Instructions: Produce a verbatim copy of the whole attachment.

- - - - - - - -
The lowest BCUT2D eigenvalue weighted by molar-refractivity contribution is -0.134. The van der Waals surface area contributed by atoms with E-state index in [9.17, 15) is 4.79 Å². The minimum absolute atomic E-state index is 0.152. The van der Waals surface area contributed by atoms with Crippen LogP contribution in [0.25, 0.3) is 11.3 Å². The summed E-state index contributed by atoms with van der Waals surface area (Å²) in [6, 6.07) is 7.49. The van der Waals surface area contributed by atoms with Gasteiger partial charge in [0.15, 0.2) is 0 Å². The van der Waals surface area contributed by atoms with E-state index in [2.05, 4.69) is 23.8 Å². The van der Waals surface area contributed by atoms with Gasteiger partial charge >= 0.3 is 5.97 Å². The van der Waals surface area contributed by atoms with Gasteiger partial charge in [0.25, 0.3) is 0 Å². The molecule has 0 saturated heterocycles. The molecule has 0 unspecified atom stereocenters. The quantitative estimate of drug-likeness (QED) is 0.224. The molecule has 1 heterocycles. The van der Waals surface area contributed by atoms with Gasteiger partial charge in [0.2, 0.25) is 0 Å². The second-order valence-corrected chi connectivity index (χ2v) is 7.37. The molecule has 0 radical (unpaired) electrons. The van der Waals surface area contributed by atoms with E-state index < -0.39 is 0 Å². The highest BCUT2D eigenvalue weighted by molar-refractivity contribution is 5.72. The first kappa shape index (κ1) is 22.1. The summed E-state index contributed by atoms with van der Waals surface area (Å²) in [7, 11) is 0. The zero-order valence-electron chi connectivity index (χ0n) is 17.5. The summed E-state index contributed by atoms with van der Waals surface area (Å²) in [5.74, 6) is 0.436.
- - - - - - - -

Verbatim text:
The lowest BCUT2D eigenvalue weighted by molar-refractivity contribution is -0.134. The van der Waals surface area contributed by atoms with E-state index in [9.17, 15) is 4.79 Å². The minimum absolute atomic E-state index is 0.152. The van der Waals surface area contributed by atoms with Crippen LogP contribution in [0.25, 0.3) is 11.3 Å². The summed E-state index contributed by atoms with van der Waals surface area (Å²) in [6, 6.07) is 7.49. The van der Waals surface area contributed by atoms with Gasteiger partial charge in [0.15, 0.2) is 0 Å². The van der Waals surface area contributed by atoms with E-state index in [2.05, 4.69) is 23.8 Å². The van der Waals surface area contributed by atoms with Gasteiger partial charge >= 0.3 is 5.97 Å². The van der Waals surface area contributed by atoms with Gasteiger partial charge in [0.25, 0.3) is 0 Å². The molecule has 0 saturated heterocycles. The molecule has 0 unspecified atom stereocenters. The quantitative estimate of drug-likeness (QED) is 0.224. The molecule has 1 heterocycles. The van der Waals surface area contributed by atoms with Gasteiger partial charge in [0.2, 0.25) is 0 Å². The second-order valence-corrected chi connectivity index (χ2v) is 7.37. The molecule has 0 radical (unpaired) electrons. The van der Waals surface area contributed by atoms with E-state index < -0.39 is 0 Å². The highest BCUT2D eigenvalue weighted by molar-refractivity contribution is 5.72. The first kappa shape index (κ1) is 22.1. The summed E-state index contributed by atoms with van der Waals surface area (Å²) in [7, 11) is 0. The zero-order valence-electron chi connectivity index (χ0n) is 17.5. The summed E-state index contributed by atoms with van der Waals surface area (Å²) in [5.74, 6) is 0.436.